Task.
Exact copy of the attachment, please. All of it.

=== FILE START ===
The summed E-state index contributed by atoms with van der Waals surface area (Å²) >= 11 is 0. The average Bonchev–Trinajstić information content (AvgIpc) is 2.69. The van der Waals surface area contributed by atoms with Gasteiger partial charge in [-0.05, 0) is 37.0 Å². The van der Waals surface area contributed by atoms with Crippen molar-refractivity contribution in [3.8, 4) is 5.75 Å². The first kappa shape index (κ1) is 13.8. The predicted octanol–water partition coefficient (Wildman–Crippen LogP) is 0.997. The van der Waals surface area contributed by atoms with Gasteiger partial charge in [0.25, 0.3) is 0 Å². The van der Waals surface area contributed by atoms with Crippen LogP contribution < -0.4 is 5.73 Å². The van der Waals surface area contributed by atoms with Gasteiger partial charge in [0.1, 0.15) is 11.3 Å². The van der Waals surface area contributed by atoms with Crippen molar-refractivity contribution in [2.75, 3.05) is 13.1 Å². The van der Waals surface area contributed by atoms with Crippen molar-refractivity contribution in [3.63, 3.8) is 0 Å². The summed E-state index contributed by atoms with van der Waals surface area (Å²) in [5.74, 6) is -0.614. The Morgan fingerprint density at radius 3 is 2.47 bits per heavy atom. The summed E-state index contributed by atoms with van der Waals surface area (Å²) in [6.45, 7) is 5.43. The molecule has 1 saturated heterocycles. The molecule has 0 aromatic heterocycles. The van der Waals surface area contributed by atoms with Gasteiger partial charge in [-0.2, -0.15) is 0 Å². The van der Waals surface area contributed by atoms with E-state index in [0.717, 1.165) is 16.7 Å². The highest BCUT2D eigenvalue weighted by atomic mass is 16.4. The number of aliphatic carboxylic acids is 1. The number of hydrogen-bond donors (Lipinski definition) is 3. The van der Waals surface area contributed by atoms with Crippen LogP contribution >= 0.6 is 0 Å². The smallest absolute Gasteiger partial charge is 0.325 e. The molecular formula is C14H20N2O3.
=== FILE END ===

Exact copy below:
The summed E-state index contributed by atoms with van der Waals surface area (Å²) >= 11 is 0. The average Bonchev–Trinajstić information content (AvgIpc) is 2.69. The van der Waals surface area contributed by atoms with Gasteiger partial charge in [-0.05, 0) is 37.0 Å². The van der Waals surface area contributed by atoms with Crippen molar-refractivity contribution in [3.8, 4) is 5.75 Å². The first kappa shape index (κ1) is 13.8. The predicted octanol–water partition coefficient (Wildman–Crippen LogP) is 0.997. The van der Waals surface area contributed by atoms with Gasteiger partial charge in [0.25, 0.3) is 0 Å². The van der Waals surface area contributed by atoms with Crippen LogP contribution < -0.4 is 5.73 Å². The van der Waals surface area contributed by atoms with Gasteiger partial charge in [0.1, 0.15) is 11.3 Å². The van der Waals surface area contributed by atoms with Crippen molar-refractivity contribution in [2.75, 3.05) is 13.1 Å². The van der Waals surface area contributed by atoms with Crippen molar-refractivity contribution in [3.63, 3.8) is 0 Å². The summed E-state index contributed by atoms with van der Waals surface area (Å²) in [5.74, 6) is -0.614. The Morgan fingerprint density at radius 3 is 2.47 bits per heavy atom. The summed E-state index contributed by atoms with van der Waals surface area (Å²) in [6.45, 7) is 5.43. The molecule has 1 saturated heterocycles. The molecule has 0 aromatic heterocycles. The van der Waals surface area contributed by atoms with Gasteiger partial charge in [-0.2, -0.15) is 0 Å². The van der Waals surface area contributed by atoms with E-state index in [0.717, 1.165) is 16.7 Å². The highest BCUT2D eigenvalue weighted by atomic mass is 16.4. The number of aliphatic carboxylic acids is 1. The number of hydrogen-bond donors (Lipinski definition) is 3. The van der Waals surface area contributed by atoms with Crippen LogP contribution >= 0.6 is 0 Å². The smallest absolute Gasteiger partial charge is 0.325 e. The molecular formula is C14H20N2O3.